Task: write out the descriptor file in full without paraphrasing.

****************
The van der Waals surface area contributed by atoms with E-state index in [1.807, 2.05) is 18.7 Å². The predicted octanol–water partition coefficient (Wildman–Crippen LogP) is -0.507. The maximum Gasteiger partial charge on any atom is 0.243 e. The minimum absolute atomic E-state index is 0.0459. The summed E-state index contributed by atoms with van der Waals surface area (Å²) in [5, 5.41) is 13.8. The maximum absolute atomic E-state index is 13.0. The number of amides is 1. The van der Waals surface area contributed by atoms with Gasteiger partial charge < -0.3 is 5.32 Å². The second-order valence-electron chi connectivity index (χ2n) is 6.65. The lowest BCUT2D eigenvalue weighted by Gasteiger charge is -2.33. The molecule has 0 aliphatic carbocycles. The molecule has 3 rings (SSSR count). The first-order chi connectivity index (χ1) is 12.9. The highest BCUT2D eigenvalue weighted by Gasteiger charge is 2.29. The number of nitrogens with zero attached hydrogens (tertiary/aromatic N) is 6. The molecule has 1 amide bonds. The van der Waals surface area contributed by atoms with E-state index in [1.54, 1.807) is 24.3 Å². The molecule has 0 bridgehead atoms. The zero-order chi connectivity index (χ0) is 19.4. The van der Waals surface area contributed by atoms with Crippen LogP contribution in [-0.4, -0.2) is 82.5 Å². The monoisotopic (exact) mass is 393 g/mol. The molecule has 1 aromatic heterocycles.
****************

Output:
The van der Waals surface area contributed by atoms with E-state index in [1.807, 2.05) is 18.7 Å². The predicted octanol–water partition coefficient (Wildman–Crippen LogP) is -0.507. The maximum Gasteiger partial charge on any atom is 0.243 e. The minimum absolute atomic E-state index is 0.0459. The summed E-state index contributed by atoms with van der Waals surface area (Å²) in [5, 5.41) is 13.8. The maximum absolute atomic E-state index is 13.0. The number of amides is 1. The van der Waals surface area contributed by atoms with Gasteiger partial charge < -0.3 is 5.32 Å². The second-order valence-electron chi connectivity index (χ2n) is 6.65. The lowest BCUT2D eigenvalue weighted by Gasteiger charge is -2.33. The molecule has 0 aliphatic carbocycles. The molecule has 3 rings (SSSR count). The first-order chi connectivity index (χ1) is 12.9. The highest BCUT2D eigenvalue weighted by Gasteiger charge is 2.29. The number of nitrogens with zero attached hydrogens (tertiary/aromatic N) is 6. The molecule has 1 amide bonds. The van der Waals surface area contributed by atoms with E-state index in [1.54, 1.807) is 24.3 Å². The molecule has 0 bridgehead atoms. The zero-order chi connectivity index (χ0) is 19.4. The van der Waals surface area contributed by atoms with Crippen LogP contribution in [-0.4, -0.2) is 82.5 Å². The monoisotopic (exact) mass is 393 g/mol. The molecule has 1 aromatic heterocycles.